The grace shown to me at the cross, and the future grace I look forward to, prevent me from two deadly attitudes:
1) I’m a terrible housewife. I know I should do better, and I have no excuses. Why can’t I just be like so-and-so who has it all to- gether? I heap on guilt and condemnation and steep myself in pride. Yes, pride. I would rather wallow in introspective self- loathing than repent and look to Christ for acceptance and power to live each moment.
2) I’m an amazing housewife. It really is quite remarkable how I can juggle all of these things. My friends say so all the time. I dis- cipline myself to get things done and regardless of what happens, I get it done, and not a hair is out of place while I’m doing it, too. Frankly, I can’t understand why so-and-so who has less on her plate can’t seem to at least manage what she has. I steep myself in self-righteousness and pride. I would rather bask in my own glory than in the glory of Christ as he gave himself for me on the cross to secure my future.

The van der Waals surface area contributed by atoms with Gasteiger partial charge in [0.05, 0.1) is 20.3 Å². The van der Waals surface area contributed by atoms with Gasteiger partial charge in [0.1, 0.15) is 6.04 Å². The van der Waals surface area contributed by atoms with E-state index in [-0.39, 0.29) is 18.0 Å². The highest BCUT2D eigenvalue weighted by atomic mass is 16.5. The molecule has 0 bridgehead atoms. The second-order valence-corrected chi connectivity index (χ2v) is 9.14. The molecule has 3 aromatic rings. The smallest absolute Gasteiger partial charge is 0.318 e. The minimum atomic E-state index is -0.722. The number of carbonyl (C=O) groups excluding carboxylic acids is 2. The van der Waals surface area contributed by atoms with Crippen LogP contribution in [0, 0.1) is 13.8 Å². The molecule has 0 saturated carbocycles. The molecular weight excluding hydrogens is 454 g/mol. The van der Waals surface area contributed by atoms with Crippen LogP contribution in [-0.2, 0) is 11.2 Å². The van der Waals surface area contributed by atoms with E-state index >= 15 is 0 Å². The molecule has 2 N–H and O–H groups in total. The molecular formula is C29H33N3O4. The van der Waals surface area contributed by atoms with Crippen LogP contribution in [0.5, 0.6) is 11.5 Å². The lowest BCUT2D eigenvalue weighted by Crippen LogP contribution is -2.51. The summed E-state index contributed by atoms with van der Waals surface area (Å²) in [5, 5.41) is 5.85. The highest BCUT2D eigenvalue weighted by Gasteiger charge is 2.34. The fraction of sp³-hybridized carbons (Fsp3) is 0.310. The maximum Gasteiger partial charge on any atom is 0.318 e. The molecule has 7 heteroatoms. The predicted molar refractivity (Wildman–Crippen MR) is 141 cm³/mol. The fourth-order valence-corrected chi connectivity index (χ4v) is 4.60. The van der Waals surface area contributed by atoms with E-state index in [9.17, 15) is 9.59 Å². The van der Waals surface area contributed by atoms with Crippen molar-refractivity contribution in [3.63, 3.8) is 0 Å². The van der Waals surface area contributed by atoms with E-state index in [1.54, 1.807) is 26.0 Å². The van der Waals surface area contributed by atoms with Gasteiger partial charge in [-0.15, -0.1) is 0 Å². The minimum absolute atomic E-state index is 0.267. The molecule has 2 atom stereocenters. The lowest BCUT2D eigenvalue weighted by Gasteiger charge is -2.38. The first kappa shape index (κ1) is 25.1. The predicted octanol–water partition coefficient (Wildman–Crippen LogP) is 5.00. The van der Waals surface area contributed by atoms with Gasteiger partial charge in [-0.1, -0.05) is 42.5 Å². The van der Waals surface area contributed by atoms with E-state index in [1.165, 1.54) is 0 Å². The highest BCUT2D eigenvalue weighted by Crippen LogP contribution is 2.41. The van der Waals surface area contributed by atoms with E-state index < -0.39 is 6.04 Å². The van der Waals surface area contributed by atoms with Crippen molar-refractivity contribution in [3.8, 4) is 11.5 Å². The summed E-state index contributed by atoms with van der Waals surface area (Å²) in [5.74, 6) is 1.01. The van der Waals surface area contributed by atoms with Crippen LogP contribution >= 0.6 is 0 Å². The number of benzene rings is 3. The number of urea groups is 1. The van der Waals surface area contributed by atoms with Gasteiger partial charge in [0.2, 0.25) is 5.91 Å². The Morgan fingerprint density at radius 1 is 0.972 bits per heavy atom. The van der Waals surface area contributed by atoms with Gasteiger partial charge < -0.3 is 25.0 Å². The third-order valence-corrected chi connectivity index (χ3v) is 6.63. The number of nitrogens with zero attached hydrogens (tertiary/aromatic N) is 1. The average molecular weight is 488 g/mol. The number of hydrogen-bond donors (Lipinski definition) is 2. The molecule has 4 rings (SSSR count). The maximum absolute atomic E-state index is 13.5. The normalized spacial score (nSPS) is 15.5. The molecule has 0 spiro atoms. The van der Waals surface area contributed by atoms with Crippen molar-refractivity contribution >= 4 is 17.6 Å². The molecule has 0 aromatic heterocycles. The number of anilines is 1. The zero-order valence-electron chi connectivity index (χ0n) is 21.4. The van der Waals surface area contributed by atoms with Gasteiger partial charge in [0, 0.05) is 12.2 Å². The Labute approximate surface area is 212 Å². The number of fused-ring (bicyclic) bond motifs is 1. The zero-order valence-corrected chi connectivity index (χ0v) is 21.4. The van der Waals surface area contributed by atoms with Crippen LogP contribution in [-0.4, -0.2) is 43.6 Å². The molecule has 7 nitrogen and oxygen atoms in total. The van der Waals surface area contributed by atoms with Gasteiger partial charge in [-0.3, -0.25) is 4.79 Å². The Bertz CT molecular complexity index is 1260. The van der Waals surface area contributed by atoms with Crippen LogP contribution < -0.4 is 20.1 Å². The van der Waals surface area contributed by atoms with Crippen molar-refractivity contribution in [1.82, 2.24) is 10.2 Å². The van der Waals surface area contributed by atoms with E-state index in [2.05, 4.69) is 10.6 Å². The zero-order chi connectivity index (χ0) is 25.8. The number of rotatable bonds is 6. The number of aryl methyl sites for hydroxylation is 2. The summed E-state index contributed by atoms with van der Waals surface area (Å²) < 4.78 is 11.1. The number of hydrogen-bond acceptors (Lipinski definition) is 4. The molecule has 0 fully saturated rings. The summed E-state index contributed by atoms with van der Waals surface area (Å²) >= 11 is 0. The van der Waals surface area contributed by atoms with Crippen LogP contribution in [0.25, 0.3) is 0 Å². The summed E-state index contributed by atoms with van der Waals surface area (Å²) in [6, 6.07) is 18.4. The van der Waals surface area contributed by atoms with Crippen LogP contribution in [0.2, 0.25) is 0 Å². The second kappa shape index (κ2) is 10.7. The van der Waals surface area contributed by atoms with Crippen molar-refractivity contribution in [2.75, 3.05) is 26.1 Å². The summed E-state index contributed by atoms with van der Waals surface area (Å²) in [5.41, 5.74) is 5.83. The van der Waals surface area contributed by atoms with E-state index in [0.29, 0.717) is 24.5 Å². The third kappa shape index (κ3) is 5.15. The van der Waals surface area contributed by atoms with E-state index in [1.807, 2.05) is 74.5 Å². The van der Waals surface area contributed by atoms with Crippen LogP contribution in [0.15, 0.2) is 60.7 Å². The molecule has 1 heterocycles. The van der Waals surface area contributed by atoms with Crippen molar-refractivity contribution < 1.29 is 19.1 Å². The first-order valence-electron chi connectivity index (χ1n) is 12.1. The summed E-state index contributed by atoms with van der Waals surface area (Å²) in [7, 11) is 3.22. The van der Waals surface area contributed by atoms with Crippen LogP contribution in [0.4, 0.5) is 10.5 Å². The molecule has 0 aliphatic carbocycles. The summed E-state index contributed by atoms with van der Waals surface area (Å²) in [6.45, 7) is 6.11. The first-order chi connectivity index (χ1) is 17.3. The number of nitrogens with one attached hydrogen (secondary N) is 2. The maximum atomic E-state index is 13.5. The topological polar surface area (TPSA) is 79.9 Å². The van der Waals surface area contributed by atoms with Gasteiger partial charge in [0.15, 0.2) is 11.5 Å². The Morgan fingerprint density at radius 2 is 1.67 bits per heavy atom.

So grace reminds me to live in the reality of the gospel and the future promised to me. Because of what Christ has already done on my behalf and will do for me in the future, I can reject guilty loathing and prideful gloating.
Milton Vincent put it this way: “The righteousness of God, credited to me through Christ, is not merely something I rest in, but it is also the premier saving reality by which God governs me.” 3
Furthermore, as a result of Christ’s work on the cross, I have everything I need for life and godliness (2 Pet. 1:3–4), and all these things are gifts I don’t deserve. God is gracious to me “according to his great mercy” (1 Pet. 1:3).
Jesus Died for Me; I Can Trust Him
This grace humbles me. That Jesus would allow himself to be led like a lamb to slaughter and not answer those who reviled him—it takes my breath away. That God would send his Son to die for me and purchase for me “an inheritance that is imperishable, unde- filed, and unfading” (1 Pet. 1:4)—I am undone.
The joy of the Lord motivates and strengthens me to give my time to serve others in washing their dishes while looking forward in faith to hear my Savior say to me, “Well done, good and faithful servant.” As I joyfully and humbly give my time and energy to do the dirty dishes my husband left behind, I lose nothing and gain everything.